In my review of Mom and Dad, literally the only bad acting was Cage, and he was surrounded by a bunch of nobodies.

But with 8mm under his belt, Cage clearly shows he’s capable of the edgy subtlety necessary for Lovecraftian stories.  And that doesn’t mean there isn’t a place for one of Cages full blown over the top zany moments. We all remember Bruce Campbell’s  scene from Evil Dead 2 when confronted by laughing furniture, or when actor Sam Neill completely cracks at the end of, In the Mouth of Madness.  Most recently, fans of the good ol’ fashioned Cage freak out point to Mandy, where his over the top acting filled the role almost too perfectly. It was like a natural fit.

Current director Richard Stanley, maybe keenly aware of Cages ability to deliver both and if he has the capacity to wrangle in the great ego that is Cage, it could work out perfectly.  While there is something about horror that Cage never really seems to get a handle on, using 8mm again as an example, if The Color out of Space is presented more as an ‘investigative thriller,’ maybe he won’t ham it up until eventually given clearance from the director to, so to speak, ‘go full Cage.’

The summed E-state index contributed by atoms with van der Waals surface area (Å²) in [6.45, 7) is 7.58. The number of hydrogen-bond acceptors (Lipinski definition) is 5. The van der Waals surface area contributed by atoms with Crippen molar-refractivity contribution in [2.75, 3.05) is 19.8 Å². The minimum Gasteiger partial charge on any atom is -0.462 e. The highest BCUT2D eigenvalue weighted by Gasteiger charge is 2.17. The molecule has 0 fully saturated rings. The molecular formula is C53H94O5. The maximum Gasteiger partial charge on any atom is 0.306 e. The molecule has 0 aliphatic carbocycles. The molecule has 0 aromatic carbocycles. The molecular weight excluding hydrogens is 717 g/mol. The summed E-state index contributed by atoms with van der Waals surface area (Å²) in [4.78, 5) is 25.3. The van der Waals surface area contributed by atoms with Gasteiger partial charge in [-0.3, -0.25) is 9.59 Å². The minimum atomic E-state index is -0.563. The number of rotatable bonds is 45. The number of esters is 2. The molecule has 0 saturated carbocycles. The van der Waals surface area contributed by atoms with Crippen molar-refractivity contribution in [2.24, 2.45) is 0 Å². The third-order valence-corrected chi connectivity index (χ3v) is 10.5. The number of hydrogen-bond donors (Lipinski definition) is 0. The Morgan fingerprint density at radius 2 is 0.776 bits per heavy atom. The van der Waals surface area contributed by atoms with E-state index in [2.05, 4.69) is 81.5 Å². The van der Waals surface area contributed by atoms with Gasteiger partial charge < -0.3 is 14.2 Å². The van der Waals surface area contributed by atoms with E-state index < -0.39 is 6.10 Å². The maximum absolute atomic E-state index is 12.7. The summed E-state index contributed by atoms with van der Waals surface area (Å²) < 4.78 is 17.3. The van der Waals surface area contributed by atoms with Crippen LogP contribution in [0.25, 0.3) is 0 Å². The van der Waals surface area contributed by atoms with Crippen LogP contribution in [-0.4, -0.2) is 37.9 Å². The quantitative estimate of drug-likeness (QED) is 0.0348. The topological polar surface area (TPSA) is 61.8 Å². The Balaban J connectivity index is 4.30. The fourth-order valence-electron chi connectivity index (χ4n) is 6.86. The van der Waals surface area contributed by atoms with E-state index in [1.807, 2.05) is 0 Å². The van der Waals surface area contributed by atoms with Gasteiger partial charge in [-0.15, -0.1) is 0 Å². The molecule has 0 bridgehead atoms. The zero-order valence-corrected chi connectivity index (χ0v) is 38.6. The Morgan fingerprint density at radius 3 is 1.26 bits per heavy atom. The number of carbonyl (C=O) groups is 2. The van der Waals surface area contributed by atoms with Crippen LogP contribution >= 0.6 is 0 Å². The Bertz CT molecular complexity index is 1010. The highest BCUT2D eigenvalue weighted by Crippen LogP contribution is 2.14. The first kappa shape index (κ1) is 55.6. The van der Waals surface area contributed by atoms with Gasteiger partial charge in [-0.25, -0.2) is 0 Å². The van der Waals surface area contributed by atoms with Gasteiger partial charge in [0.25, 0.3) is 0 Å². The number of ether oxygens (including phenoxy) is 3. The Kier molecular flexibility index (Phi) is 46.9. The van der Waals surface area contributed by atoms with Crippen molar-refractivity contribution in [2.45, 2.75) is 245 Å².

Looking at the director’s filmography, nothing stands out as a particular gem and the list is depressingly short over a very long time period.  I wonder if this director has the clout to reign in an ego like Cage and rangle up appropriate acting.

In the end, there is a slight glimmer of hope that Cage can pull off Lovecraft.  It’s likely just a matter of presenting it to the actor in the correct way. If it can be done, The Color out of Space may deliver the final adaptation for the story to be taken seriously in cinema.  However, I’m not holding my breath. We literally only have 8mm to point to as the right style for Cage, that and a director I strongly doubt has the level of clout needed to direct Cage.

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Reed Alexander’s Horror Review of ‘Creature’ (1985)